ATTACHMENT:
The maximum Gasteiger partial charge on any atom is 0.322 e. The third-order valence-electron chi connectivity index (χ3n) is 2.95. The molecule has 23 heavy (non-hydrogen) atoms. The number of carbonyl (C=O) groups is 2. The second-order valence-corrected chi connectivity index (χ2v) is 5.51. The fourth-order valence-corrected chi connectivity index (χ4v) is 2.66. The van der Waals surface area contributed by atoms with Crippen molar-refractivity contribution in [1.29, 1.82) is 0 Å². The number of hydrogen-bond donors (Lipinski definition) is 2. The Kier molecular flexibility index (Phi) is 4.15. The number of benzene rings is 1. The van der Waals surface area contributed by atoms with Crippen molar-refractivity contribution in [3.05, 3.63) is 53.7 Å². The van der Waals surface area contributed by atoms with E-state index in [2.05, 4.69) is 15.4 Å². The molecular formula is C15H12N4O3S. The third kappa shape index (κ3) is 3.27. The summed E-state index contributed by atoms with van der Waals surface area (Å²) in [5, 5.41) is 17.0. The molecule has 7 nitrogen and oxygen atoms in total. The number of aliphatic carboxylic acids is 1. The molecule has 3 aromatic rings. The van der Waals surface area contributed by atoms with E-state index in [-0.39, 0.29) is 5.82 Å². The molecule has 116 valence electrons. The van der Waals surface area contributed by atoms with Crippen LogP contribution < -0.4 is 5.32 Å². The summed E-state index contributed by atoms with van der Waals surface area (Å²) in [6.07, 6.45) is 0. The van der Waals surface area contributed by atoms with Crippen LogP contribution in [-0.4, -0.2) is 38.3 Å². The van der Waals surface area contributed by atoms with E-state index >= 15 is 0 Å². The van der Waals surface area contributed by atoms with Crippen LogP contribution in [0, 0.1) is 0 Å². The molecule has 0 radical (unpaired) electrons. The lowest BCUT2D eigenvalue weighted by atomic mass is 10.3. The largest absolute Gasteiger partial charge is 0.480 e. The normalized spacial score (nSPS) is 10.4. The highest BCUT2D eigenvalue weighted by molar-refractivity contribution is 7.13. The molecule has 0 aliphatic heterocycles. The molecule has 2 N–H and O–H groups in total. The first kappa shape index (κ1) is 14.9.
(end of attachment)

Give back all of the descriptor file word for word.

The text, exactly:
The maximum Gasteiger partial charge on any atom is 0.322 e. The third-order valence-electron chi connectivity index (χ3n) is 2.95. The molecule has 23 heavy (non-hydrogen) atoms. The number of carbonyl (C=O) groups is 2. The second-order valence-corrected chi connectivity index (χ2v) is 5.51. The fourth-order valence-corrected chi connectivity index (χ4v) is 2.66. The van der Waals surface area contributed by atoms with Crippen molar-refractivity contribution in [1.29, 1.82) is 0 Å². The number of hydrogen-bond donors (Lipinski definition) is 2. The Kier molecular flexibility index (Phi) is 4.15. The number of benzene rings is 1. The van der Waals surface area contributed by atoms with Crippen molar-refractivity contribution in [3.05, 3.63) is 53.7 Å². The van der Waals surface area contributed by atoms with E-state index in [2.05, 4.69) is 15.4 Å². The molecular formula is C15H12N4O3S. The third kappa shape index (κ3) is 3.27. The summed E-state index contributed by atoms with van der Waals surface area (Å²) in [5, 5.41) is 17.0. The molecule has 7 nitrogen and oxygen atoms in total. The number of aliphatic carboxylic acids is 1. The molecule has 3 aromatic rings. The van der Waals surface area contributed by atoms with E-state index in [-0.39, 0.29) is 5.82 Å². The molecule has 116 valence electrons. The van der Waals surface area contributed by atoms with Crippen LogP contribution < -0.4 is 5.32 Å². The summed E-state index contributed by atoms with van der Waals surface area (Å²) in [6.07, 6.45) is 0. The van der Waals surface area contributed by atoms with Crippen LogP contribution in [-0.4, -0.2) is 38.3 Å². The van der Waals surface area contributed by atoms with E-state index >= 15 is 0 Å². The van der Waals surface area contributed by atoms with Crippen LogP contribution in [0, 0.1) is 0 Å². The molecule has 0 radical (unpaired) electrons. The lowest BCUT2D eigenvalue weighted by atomic mass is 10.3. The largest absolute Gasteiger partial charge is 0.480 e. The normalized spacial score (nSPS) is 10.4. The highest BCUT2D eigenvalue weighted by molar-refractivity contribution is 7.13. The molecule has 0 aliphatic heterocycles. The molecule has 2 N–H and O–H groups in total. The first kappa shape index (κ1) is 14.9.